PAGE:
JOURNAL ARTICLE

Arsenic trioxide induces unfolded protein response in vascular endothelial cells

Ching-Yi Weng, Shu-Yuan Chiou, Lisu Wang, Mei-Chun Kou, Ying-Jan Wang, Ming-Jiuan Wu
Archives of Toxicology 2014, 88 (2): 213-26
23892647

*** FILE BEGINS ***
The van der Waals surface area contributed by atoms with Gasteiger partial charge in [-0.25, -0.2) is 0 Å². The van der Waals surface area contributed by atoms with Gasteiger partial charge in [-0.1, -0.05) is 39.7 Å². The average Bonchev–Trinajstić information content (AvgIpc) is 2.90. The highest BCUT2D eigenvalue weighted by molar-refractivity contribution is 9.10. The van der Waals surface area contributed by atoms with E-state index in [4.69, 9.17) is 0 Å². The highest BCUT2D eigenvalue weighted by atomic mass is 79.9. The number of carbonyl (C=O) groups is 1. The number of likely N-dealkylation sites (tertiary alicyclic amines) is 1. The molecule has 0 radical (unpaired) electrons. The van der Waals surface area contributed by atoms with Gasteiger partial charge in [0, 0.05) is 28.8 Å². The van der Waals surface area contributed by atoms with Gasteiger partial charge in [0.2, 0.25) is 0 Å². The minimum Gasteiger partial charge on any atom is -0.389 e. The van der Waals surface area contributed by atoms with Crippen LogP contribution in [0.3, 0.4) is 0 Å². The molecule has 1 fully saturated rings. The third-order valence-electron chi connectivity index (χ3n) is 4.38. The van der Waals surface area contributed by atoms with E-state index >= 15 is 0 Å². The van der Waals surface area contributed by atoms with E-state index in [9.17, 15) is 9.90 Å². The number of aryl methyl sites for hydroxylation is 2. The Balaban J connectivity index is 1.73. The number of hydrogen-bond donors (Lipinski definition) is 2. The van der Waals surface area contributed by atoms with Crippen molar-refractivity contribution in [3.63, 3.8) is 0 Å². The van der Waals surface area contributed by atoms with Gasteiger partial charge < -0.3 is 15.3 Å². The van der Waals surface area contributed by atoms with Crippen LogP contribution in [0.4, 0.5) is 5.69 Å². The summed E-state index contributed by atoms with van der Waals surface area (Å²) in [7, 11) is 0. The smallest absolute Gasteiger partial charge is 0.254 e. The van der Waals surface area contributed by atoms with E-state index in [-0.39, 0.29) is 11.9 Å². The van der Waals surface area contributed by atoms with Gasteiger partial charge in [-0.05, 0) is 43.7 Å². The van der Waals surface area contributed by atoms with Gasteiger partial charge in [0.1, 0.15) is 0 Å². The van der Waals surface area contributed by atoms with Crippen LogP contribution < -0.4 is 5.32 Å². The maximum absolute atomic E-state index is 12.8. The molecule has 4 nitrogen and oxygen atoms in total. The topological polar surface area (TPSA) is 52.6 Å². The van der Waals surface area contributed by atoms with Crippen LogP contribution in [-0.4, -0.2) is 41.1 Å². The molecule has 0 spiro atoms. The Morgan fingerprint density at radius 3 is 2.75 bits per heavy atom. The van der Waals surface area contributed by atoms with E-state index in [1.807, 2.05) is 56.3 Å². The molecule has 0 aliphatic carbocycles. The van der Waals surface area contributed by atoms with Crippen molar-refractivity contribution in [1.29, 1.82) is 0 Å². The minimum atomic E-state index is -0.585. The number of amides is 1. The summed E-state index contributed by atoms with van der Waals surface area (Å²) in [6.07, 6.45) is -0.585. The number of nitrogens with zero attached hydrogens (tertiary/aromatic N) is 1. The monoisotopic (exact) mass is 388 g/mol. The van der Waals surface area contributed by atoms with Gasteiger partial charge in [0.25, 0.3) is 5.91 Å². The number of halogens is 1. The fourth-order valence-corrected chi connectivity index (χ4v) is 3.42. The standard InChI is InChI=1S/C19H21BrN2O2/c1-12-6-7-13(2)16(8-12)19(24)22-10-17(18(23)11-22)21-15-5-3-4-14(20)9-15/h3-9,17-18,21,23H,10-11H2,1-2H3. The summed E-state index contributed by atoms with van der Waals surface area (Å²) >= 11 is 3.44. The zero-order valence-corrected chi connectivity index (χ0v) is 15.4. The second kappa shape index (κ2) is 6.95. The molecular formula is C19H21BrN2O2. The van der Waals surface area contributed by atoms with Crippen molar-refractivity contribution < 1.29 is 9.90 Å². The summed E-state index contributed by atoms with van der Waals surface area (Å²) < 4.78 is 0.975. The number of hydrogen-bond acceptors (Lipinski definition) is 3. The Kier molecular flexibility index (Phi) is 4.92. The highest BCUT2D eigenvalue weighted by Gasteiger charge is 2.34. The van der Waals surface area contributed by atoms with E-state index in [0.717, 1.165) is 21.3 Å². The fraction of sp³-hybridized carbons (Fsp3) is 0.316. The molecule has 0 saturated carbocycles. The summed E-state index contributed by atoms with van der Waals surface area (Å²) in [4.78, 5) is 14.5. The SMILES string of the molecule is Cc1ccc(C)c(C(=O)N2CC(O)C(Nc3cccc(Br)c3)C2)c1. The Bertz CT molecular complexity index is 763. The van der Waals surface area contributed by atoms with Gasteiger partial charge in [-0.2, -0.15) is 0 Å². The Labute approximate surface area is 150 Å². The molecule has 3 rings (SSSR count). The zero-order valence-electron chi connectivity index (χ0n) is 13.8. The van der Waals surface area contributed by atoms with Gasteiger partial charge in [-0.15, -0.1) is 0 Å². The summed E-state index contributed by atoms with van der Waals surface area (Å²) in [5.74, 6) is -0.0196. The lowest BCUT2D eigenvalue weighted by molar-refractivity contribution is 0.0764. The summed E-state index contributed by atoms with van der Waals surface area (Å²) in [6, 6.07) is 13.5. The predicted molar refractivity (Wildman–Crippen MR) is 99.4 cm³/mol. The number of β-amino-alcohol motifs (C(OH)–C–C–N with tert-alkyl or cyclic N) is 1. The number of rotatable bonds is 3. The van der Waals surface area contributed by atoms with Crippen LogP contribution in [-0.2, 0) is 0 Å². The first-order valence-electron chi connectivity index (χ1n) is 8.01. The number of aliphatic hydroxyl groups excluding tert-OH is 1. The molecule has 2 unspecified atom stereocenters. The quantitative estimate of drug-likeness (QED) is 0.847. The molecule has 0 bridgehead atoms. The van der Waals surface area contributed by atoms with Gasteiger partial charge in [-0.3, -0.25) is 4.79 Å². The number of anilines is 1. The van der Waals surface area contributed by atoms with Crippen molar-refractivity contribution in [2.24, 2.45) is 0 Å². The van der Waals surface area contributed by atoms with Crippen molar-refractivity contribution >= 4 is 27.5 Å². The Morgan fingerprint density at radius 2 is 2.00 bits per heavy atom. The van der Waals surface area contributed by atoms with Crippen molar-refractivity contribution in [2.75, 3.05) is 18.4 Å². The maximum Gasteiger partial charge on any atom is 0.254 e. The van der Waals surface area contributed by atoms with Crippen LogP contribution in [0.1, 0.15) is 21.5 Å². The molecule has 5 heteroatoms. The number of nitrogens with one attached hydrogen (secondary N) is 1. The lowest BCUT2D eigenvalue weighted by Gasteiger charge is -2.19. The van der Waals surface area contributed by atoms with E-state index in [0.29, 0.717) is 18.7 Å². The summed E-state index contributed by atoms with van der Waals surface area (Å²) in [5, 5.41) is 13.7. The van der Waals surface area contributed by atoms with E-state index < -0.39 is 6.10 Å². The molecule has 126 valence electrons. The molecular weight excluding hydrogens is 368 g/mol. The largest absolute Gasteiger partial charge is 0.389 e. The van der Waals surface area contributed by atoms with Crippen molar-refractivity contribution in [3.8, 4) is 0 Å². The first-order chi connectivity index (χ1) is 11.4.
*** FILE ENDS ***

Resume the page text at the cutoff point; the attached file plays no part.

Chronic arsenic exposure has been linked to endothelial dysfunction and apoptosis. We investigate the involvement of unfolded protein response (UPR) signaling in the arsenic-mediated cytotoxicity of the SVEC4-10 mouse endothelial cells. The SVEC4-10 cells underwent apoptosis in response to As2O3 dose- and time-dependently, accompanied by increased accumulation of calcium, and activation of caspase-3. These phenomena were completely inhibited by α-lipoic acid (LA), which did not scavenge ROS over-production, but were only partially or not ameliorated by tiron, a potent superoxide scavenger. Moreover, arsenic activated UPR, leading to phosphorylation of eukaryotic translation initiation factor 2 subunit α (eIF2α), induction of ATF4, and processing of ATF6. Treatment with arsenic also triggered the expression of endoplasmic reticulum (ER) stress markers, GRP78 (glucose-regulated protein), and CHOP (C/EBP homologous protein). The activation of eIF2α, ATF4 and ATF6 and expression of GRP78 and CHOP are repressed by both LA and tiron, indicating arsenic-induced UPR is mediated through ROS-dependent and ROS-independent pathways. Arsenic also induced ER stress-inducible genes, BAX, PUMA (p53 upregulated modulator of apoptosis), TRB3 (tribbles-related protein 3), and SNAT2 (sodium-dependent neutral amino acid transporter 2). Consistent with intracellular calcium and cell viability data, ROS may not be important in arsenic-induced death, because tiron did not affect the expression of these pro-apoptotic genes. In addition, pretreatment with salubrinal, a selective inhibitor of eIF2α dephosphorylation, enhanced arsenic-induced GRP78 and CHOP expression and partially prevented arsenic cytotoxicity in SVEC4-10 cells. Taken together, these results suggest that arsenic-induced endothelial cytotoxicity is associated with ER stress, which is mediated by ROS-dependent and ROS-independent signaling.

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